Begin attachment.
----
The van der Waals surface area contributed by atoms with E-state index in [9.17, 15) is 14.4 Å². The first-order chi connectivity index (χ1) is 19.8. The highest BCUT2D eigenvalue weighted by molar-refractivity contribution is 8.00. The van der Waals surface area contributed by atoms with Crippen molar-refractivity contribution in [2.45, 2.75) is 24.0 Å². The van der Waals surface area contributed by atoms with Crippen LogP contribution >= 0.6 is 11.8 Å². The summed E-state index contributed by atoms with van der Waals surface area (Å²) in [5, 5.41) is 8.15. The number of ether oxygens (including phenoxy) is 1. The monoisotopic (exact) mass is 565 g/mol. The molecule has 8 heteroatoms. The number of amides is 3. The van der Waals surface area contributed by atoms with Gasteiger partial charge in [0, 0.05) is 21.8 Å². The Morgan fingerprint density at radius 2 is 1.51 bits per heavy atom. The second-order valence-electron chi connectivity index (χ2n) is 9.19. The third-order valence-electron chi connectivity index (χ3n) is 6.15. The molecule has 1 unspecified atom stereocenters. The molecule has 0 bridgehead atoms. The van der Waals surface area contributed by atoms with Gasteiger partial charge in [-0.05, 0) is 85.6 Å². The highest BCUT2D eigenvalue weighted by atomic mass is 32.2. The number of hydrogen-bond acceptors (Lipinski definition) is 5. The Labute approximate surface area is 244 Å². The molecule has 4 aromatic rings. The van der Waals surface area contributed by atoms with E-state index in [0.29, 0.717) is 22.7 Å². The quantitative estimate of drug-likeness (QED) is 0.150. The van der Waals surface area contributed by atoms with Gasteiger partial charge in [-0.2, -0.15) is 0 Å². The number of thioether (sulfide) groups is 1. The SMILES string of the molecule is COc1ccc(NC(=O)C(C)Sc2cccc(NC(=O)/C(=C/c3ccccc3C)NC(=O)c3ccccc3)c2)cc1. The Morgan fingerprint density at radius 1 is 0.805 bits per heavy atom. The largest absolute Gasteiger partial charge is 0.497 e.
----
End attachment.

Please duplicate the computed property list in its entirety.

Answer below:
The van der Waals surface area contributed by atoms with E-state index in [9.17, 15) is 14.4 Å². The first-order chi connectivity index (χ1) is 19.8. The highest BCUT2D eigenvalue weighted by molar-refractivity contribution is 8.00. The van der Waals surface area contributed by atoms with Crippen molar-refractivity contribution in [2.45, 2.75) is 24.0 Å². The van der Waals surface area contributed by atoms with Crippen LogP contribution >= 0.6 is 11.8 Å². The summed E-state index contributed by atoms with van der Waals surface area (Å²) in [5, 5.41) is 8.15. The number of ether oxygens (including phenoxy) is 1. The monoisotopic (exact) mass is 565 g/mol. The molecule has 8 heteroatoms. The number of amides is 3. The van der Waals surface area contributed by atoms with Gasteiger partial charge in [0, 0.05) is 21.8 Å². The Morgan fingerprint density at radius 2 is 1.51 bits per heavy atom. The second-order valence-electron chi connectivity index (χ2n) is 9.19. The third-order valence-electron chi connectivity index (χ3n) is 6.15. The molecule has 1 unspecified atom stereocenters. The molecule has 0 bridgehead atoms. The van der Waals surface area contributed by atoms with Gasteiger partial charge in [-0.05, 0) is 85.6 Å². The highest BCUT2D eigenvalue weighted by atomic mass is 32.2. The number of hydrogen-bond acceptors (Lipinski definition) is 5. The Labute approximate surface area is 244 Å². The molecule has 4 aromatic rings. The van der Waals surface area contributed by atoms with E-state index in [0.29, 0.717) is 22.7 Å². The quantitative estimate of drug-likeness (QED) is 0.150. The van der Waals surface area contributed by atoms with Gasteiger partial charge in [-0.2, -0.15) is 0 Å². The number of thioether (sulfide) groups is 1. The SMILES string of the molecule is COc1ccc(NC(=O)C(C)Sc2cccc(NC(=O)/C(=C/c3ccccc3C)NC(=O)c3ccccc3)c2)cc1. The Morgan fingerprint density at radius 1 is 0.805 bits per heavy atom. The largest absolute Gasteiger partial charge is 0.497 e.